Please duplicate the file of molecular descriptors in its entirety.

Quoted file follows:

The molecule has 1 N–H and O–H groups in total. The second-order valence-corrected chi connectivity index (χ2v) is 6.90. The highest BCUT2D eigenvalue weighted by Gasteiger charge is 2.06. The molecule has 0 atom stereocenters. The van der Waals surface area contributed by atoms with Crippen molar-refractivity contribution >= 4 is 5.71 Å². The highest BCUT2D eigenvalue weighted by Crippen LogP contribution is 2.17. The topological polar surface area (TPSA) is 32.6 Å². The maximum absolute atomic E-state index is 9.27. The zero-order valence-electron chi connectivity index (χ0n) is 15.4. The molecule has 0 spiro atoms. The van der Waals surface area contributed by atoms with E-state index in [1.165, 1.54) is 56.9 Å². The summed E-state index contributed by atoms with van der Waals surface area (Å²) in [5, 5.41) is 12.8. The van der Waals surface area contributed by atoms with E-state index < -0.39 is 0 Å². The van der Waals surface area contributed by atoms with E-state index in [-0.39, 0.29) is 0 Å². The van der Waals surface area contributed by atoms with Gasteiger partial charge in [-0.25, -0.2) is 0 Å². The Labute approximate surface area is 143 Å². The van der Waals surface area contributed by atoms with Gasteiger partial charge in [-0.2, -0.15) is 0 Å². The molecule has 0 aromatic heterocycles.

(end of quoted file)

The molecule has 1 N–H and O–H groups in total. The second-order valence-corrected chi connectivity index (χ2v) is 6.90. The highest BCUT2D eigenvalue weighted by Gasteiger charge is 2.06. The molecule has 0 atom stereocenters. The van der Waals surface area contributed by atoms with Crippen molar-refractivity contribution >= 4 is 5.71 Å². The highest BCUT2D eigenvalue weighted by Crippen LogP contribution is 2.17. The topological polar surface area (TPSA) is 32.6 Å². The maximum absolute atomic E-state index is 9.27. The zero-order valence-electron chi connectivity index (χ0n) is 15.4. The molecule has 0 spiro atoms. The van der Waals surface area contributed by atoms with E-state index in [1.165, 1.54) is 56.9 Å². The summed E-state index contributed by atoms with van der Waals surface area (Å²) in [5, 5.41) is 12.8. The van der Waals surface area contributed by atoms with E-state index < -0.39 is 0 Å². The van der Waals surface area contributed by atoms with E-state index in [-0.39, 0.29) is 0 Å². The van der Waals surface area contributed by atoms with Gasteiger partial charge in [-0.25, -0.2) is 0 Å². The Labute approximate surface area is 143 Å². The van der Waals surface area contributed by atoms with Gasteiger partial charge in [-0.2, -0.15) is 0 Å². The molecule has 0 aromatic heterocycles.